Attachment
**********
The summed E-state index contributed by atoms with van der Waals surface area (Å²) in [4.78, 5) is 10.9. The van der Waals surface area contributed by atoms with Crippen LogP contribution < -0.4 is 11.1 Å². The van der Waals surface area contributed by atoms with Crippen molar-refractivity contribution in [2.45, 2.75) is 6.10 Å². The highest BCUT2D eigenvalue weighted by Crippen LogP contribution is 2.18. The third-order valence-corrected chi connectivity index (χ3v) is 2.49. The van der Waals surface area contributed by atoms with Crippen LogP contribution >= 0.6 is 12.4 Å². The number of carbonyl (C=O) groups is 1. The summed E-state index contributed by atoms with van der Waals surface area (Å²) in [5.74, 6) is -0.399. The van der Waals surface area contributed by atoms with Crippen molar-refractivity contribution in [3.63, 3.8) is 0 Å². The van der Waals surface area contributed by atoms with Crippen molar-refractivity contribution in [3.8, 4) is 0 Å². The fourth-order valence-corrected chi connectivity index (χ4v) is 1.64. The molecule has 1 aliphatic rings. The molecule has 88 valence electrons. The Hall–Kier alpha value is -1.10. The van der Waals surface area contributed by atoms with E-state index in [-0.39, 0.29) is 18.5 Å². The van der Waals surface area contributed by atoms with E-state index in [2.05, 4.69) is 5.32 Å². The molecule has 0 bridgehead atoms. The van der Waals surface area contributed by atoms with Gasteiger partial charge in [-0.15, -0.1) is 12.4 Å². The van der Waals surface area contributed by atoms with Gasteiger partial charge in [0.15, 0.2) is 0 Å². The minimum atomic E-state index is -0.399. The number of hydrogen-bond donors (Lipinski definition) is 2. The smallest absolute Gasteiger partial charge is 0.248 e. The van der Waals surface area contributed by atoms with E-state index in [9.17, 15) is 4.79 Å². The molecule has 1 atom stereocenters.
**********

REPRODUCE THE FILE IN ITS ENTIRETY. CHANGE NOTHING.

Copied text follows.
The summed E-state index contributed by atoms with van der Waals surface area (Å²) in [4.78, 5) is 10.9. The van der Waals surface area contributed by atoms with Crippen LogP contribution < -0.4 is 11.1 Å². The van der Waals surface area contributed by atoms with Crippen molar-refractivity contribution in [2.45, 2.75) is 6.10 Å². The highest BCUT2D eigenvalue weighted by Crippen LogP contribution is 2.18. The third-order valence-corrected chi connectivity index (χ3v) is 2.49. The van der Waals surface area contributed by atoms with Crippen LogP contribution >= 0.6 is 12.4 Å². The number of carbonyl (C=O) groups is 1. The summed E-state index contributed by atoms with van der Waals surface area (Å²) in [5.74, 6) is -0.399. The van der Waals surface area contributed by atoms with Crippen molar-refractivity contribution in [3.63, 3.8) is 0 Å². The van der Waals surface area contributed by atoms with Crippen molar-refractivity contribution in [3.8, 4) is 0 Å². The fourth-order valence-corrected chi connectivity index (χ4v) is 1.64. The molecule has 1 aliphatic rings. The molecule has 88 valence electrons. The Hall–Kier alpha value is -1.10. The van der Waals surface area contributed by atoms with E-state index in [-0.39, 0.29) is 18.5 Å². The van der Waals surface area contributed by atoms with E-state index in [2.05, 4.69) is 5.32 Å². The molecule has 0 bridgehead atoms. The van der Waals surface area contributed by atoms with Gasteiger partial charge in [-0.15, -0.1) is 12.4 Å². The van der Waals surface area contributed by atoms with Gasteiger partial charge in [0.15, 0.2) is 0 Å². The minimum atomic E-state index is -0.399. The number of hydrogen-bond donors (Lipinski definition) is 2. The smallest absolute Gasteiger partial charge is 0.248 e. The van der Waals surface area contributed by atoms with E-state index in [9.17, 15) is 4.79 Å². The molecule has 1 atom stereocenters.